Genetic population structure of the alpine species Rhododendron pseudochrysanthum sensu lato (Ericaceae) inferred from chloroplast and nuclear DNA

Chi Chun Huang, Kuo Hsiang Hung, Chi Chuan Hwang, Jao Ching Huang, Hung Du Lin, Wei Kuang Wang, Pei Yin Wu, Tsai Wen Hsu, Tzen Yuh Chiang

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14 Citations (Scopus)

Abstract

Background: A complex of incipient species with different degrees of morphological or ecological differentiation provides an ideal model for studying species divergence. We examined the phylogeography and the evolutionary history of the Rhododendron pseudochrysanthum s. l. Results: Systematic inconsistency was detected between gene genealogies of the cpDNA and nrDNA. Rooted at R. hyperythrum and R. formosana, both trees lacked reciprocal monophyly for all members of the complex. For R. pseudochrysanthum s.l., the spatial distribution of the cpDNA had a noteworthy pattern showing high genetic differentiation (FST= 0.56-0.72) between populations in the Yushan Mountain Range and populations of the other mountain ranges. Conclusion: Both incomplete lineage sorting and interspecific hybridization/introgression may have contributed to the lack of monophyly among R. hyperythrum, R. formosana and R. pseudochrysanthum s.l. Independent colonizations, plus low capabilities of seed dispersal in current environments, may have resulted in the genetic differentiation between populations of different mountain ranges. At the population level, the populations of Central, and Sheishan Mountains may have undergone postglacial demographic expansion, while populations of the Yushan Mountain Range are likely to have remained stable ever since the colonization. In contrast, the single population of the Alishan Mountain Range with a fixed cpDNA haplotype may have experienced bottleneck/founder's events.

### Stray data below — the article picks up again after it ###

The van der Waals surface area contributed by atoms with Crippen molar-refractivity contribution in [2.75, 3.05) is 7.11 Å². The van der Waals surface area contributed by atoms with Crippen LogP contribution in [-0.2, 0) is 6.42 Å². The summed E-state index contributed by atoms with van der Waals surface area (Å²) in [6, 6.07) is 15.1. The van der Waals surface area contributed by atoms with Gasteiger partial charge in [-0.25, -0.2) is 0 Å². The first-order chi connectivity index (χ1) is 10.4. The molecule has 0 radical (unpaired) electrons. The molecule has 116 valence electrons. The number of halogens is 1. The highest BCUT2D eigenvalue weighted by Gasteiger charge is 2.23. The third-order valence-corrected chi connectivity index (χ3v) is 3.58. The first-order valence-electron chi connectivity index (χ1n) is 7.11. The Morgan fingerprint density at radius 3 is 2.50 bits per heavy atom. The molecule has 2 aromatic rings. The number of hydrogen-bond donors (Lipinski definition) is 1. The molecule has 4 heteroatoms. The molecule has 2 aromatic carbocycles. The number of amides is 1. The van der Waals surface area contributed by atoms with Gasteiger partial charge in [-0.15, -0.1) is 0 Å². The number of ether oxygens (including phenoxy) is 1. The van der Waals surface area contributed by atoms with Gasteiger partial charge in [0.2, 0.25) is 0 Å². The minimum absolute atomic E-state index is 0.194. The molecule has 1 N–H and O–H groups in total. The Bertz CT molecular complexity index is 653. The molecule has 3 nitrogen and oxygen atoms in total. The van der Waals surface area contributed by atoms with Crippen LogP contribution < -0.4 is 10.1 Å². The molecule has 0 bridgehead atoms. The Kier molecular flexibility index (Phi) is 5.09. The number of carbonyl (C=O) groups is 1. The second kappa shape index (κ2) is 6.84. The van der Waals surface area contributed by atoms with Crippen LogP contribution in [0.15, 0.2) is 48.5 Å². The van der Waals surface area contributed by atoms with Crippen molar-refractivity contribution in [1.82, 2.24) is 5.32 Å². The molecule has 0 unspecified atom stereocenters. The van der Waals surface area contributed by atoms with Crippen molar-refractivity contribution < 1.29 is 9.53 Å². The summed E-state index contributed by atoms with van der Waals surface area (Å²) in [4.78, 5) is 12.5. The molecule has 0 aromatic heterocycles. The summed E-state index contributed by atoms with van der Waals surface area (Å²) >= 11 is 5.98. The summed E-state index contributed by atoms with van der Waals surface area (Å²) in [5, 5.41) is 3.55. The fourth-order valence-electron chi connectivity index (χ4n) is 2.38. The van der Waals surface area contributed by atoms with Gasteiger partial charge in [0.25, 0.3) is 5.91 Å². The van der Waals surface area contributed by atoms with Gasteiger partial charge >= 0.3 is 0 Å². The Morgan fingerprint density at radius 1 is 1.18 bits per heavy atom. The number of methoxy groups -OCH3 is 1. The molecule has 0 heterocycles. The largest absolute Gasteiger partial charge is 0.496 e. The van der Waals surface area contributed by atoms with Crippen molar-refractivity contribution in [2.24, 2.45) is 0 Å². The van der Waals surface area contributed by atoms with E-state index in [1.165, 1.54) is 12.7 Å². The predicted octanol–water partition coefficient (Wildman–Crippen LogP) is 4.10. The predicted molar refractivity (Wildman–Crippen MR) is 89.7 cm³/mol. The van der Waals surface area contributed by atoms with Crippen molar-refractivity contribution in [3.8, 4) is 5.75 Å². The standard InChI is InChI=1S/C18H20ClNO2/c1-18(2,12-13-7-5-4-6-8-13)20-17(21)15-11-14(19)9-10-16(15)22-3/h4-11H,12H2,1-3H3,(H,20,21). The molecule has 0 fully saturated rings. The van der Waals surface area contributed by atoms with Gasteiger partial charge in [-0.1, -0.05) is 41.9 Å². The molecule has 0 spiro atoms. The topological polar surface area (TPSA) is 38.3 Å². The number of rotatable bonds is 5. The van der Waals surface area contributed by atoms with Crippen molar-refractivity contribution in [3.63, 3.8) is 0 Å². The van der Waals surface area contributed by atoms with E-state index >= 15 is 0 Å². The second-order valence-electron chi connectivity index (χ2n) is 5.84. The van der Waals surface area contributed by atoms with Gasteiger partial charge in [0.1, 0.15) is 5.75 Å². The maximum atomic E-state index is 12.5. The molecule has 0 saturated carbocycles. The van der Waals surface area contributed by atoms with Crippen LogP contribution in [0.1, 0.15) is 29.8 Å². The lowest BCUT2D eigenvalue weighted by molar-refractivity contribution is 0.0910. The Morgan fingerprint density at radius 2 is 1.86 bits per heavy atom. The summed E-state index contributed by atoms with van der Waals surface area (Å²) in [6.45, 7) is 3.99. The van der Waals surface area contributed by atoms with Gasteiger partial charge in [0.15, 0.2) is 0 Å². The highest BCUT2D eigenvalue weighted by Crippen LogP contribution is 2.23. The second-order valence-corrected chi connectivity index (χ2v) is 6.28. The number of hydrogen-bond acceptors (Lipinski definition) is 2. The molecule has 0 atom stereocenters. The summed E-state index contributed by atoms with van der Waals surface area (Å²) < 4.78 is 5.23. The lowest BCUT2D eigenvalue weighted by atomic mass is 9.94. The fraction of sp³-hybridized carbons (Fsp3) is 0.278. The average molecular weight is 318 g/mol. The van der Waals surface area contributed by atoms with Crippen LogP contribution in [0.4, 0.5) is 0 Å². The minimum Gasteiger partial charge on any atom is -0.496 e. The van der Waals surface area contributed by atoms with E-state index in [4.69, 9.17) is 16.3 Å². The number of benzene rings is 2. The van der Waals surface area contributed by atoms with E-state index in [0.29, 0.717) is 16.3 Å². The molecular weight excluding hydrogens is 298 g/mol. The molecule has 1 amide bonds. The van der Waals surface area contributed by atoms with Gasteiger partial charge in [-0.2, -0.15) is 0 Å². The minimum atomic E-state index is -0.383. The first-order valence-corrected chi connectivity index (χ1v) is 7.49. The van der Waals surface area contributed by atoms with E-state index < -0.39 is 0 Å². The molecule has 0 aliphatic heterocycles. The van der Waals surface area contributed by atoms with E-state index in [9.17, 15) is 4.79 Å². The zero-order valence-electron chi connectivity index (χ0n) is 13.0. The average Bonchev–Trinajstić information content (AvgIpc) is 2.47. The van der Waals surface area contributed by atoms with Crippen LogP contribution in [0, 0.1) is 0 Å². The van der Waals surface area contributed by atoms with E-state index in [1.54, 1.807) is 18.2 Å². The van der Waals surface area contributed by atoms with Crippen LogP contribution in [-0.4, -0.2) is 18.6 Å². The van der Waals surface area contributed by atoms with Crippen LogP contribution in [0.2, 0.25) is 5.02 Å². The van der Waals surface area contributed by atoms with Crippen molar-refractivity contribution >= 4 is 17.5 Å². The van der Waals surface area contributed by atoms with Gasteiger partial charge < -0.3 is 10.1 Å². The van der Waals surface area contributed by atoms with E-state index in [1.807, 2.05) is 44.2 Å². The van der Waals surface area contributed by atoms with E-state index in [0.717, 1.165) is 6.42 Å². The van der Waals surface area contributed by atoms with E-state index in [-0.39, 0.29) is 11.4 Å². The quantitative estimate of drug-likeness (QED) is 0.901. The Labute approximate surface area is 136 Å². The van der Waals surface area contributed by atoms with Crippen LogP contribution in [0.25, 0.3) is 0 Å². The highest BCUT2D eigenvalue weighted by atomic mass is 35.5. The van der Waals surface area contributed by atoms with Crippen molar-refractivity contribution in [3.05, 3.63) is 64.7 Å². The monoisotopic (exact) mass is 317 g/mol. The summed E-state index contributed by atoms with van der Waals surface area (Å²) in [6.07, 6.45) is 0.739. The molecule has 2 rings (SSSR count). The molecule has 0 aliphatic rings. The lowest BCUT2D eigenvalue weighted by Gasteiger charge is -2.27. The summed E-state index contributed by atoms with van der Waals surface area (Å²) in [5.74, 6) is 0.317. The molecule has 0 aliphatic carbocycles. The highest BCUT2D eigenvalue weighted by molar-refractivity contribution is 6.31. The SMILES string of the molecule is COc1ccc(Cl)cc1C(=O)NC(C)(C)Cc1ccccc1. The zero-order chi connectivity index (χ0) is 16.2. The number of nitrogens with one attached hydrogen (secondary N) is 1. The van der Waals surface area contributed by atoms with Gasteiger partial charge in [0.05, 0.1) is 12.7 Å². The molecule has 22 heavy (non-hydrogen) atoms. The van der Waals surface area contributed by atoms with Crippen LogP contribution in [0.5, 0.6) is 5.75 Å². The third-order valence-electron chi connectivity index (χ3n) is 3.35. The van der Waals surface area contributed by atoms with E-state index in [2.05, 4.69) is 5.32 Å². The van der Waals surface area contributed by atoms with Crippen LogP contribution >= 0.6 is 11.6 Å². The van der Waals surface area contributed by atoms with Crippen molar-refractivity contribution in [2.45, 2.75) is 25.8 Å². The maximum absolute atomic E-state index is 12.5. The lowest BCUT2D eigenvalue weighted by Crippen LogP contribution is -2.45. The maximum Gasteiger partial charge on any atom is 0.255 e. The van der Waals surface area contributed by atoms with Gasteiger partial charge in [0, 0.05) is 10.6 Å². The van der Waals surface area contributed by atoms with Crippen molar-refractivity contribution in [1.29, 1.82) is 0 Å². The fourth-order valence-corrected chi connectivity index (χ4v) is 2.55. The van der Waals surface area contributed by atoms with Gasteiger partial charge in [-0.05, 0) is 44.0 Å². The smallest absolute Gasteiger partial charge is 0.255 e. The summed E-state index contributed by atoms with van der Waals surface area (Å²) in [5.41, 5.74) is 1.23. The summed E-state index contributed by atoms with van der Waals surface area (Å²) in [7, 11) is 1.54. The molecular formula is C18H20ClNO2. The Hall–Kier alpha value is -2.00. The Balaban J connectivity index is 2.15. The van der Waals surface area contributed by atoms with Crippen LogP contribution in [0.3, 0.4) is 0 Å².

Original languageEnglish
Article number108
JournalBMC Evolutionary Biology
Volume11
Issue number1
DOIs
Publication statusPublished - 2011

All Science Journal Classification (ASJC) codes

  • Ecology, Evolution, Behavior and Systematics

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